The All Pakistan Private Schools Federation (APPSF) and the All Pakistan Private Schools Management Association (APPSMA) have banned I Am Malala, the memoirs of 16-year old education and anti-terrorism activist Malala Yousufzai, alleging that it is disrespectful of Islam and carries out an alleged Western conspiracy to defame Islam and Pakistan. The book was co-written with British journalist Christina Lamb. The approximately 40,000 schools that are associated with the organizations will not stock the book in their libraries nor allow it to be used in the curriculum and teaching activities. The APPSF has also appealed to the Government of Pakistan to ban the book from the official curriculum for both public and private schools in Pakistan.
Malala Yousufzai was only 15 years old when she was shot in her head in 2012 by Taliban gunmen for writing blogs criticizing severe restrictions imposed upon girls education in Pakistan. After an initial wave of outrage and sympathy, there has been an upsurge in popular resentment that is critical of her activism and reception as a “celebrity” in the West. The APPSF chairman-president Mirza Kashif Ali said “through this book, she [Malala] became a tool in the hands of the Western powers.” The APPSF unanimously voted for the ban, after it "found the contents regarding Holy Prophet highly controversial and written at the behest of Western forces.”
Memoirs Include Sympathy for Religious Minorities & Respect For Salman Rushdie
Mirza claimed that the book was disrespectful of Islamic traditions by mentioning the Prophet Muhammad without the customary abbreviation of “PUH” or “PBUH,” which stands for “peace be upon him.” Amongst the passages considered offensive are those where Malala's father regards the novel The Satanic Verses as “offensive to Islam” but continued to regard the author Salman Rushdie as a man who “believes strongly in the freedom of speech.” In contrast to reaction of violent mobs in Pakistan the burnt Rushdie's works and castigated the author, Malala's father is quoted as saying “First, let's read the book and then why not respond with our own book.”
The APPSMA also denounced the book for expressing sympathy for religious minorities in Pakistan that faced persecution, singling out the reference to the community of more than 2 million Ahmadi Muslims. The book mentions the Ahmadi claim to call themselves Muslim even though the Constitution of Pakistan was expressly declared them as a heretical, non-Muslim sect after a decades-old campaign by Islamist political parties. Routinely subjected to violence and discrimination, Ahmadis seeking a Pakistani passport must sign a document denouncing the founder of their sect, Mirza Ghulam Ahmed, as a heretic.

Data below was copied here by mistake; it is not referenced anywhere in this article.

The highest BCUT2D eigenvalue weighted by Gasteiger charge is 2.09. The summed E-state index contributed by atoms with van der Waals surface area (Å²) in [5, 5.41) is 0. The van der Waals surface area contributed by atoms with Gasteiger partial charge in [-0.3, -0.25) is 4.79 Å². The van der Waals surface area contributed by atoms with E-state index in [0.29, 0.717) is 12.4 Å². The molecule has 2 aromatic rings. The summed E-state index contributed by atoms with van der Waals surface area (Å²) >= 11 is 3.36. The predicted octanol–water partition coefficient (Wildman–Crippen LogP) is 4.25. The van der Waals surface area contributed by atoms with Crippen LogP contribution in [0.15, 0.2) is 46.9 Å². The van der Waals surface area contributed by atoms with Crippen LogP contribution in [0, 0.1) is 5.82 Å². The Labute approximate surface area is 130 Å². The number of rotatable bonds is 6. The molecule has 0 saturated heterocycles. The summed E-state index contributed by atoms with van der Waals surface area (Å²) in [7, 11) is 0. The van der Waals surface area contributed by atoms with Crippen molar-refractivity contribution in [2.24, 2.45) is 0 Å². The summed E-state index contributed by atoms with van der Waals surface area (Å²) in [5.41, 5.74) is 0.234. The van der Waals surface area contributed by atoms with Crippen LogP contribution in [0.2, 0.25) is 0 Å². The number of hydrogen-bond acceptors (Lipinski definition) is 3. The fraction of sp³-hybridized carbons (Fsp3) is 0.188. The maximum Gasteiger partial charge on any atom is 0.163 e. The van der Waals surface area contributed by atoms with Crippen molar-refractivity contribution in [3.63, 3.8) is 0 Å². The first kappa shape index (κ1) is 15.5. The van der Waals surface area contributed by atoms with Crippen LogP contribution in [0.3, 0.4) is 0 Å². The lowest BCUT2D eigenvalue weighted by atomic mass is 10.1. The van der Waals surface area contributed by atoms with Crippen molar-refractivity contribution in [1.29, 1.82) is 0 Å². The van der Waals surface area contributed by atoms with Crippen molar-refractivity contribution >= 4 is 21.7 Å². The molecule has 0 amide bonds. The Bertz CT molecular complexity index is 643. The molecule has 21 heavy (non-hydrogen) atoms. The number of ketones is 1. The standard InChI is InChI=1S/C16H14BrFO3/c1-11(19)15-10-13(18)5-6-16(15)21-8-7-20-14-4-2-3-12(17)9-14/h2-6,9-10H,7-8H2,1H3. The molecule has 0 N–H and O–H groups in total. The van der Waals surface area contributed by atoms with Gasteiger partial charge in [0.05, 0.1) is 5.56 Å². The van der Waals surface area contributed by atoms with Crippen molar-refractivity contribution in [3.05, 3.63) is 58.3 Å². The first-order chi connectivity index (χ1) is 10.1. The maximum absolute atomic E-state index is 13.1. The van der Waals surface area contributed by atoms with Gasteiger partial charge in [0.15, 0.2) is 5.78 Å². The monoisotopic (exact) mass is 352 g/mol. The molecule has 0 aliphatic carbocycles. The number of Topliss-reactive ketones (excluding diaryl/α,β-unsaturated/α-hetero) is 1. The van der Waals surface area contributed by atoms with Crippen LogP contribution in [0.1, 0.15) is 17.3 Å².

Mirza Kashif Ali said that while the APPSF supports education for Pakistani girls, “that doesn't mean that we will allow our children to toe Malala's line with severe attacks on our basic beliefs.”
The All Pakistan Private Schools Management Association (APPSMA) chief Adeeb Javedani said “Everything about Malala is now becoming clear. To me, she is representing the West, not us."
The Taliban Is Not The Enemy For Most Pakistanis
Popular hostility to Malala Yousufzai has expanded in Pakistan, and conspiracy theories claiming that her shooting was staged to create a “hero” for the West have gained currency. Fahd Hussain, the anchor of a major Pakistani news channel recently said that taking Malala to the United Kingdom for treatment and her being embraced by the people and media in Britain and the United States turned her into “a villain in Pakistan because … people in Pakistan who peddle theories about the West being an enemy said that since Malala also joined them, she could not be a friend anymore.”
Despite the Pakistani Taliban's vicious attacks that have killed thousands of civilians and continue to repress education for girls in many parts of the country, the Pakistani government favors dialogue with the group to negotiate a peace treaty and strongly condemned the recent assassination of the group's chief Hakimullah Mehsud by the U.S. military. The Pakistani Taliban's new chief Maulana Fazlullah is believed to have ordered the attack on Malala Yousufzai.
A secular Pakistani politician, Bushra Gohar says that most Pakistanis don't consider the Taliban as an enemy. Gohar said that the Pakistani military provides tacit support and shelter for the Taliban and as a result, the Pakistani state helps legitimize the message that “the Taliban are friends of the state while Malala, who challenges that narrative, [is] an enemy.”
This kind of paranoid and hysterical reaction in Pakistan is the result of a sense of pure shame that many Pakistanis are feeling for watching a teenage girl nearly get murdered and be unable to do anything. However, in making heroes out of her would-be killers and a demon out of the girl, many Pakistanis demonstrate the same mentality of "Muslims can do no wrong" that made the Jews responsible for 9/11 and refused to believe that Osama Bin Laden was found in Pakistan. Whatever the inner torment in Pakistani souls, the message to the Taliban is clear - kill a girl, and we'll negotiate to give you power. Kill more girls, and we'll perhaps give you the state. And now, Xenophobia has entered the scene. A Pakistani girl can't even seek treatment in the West to save her life without becoming a national enemy.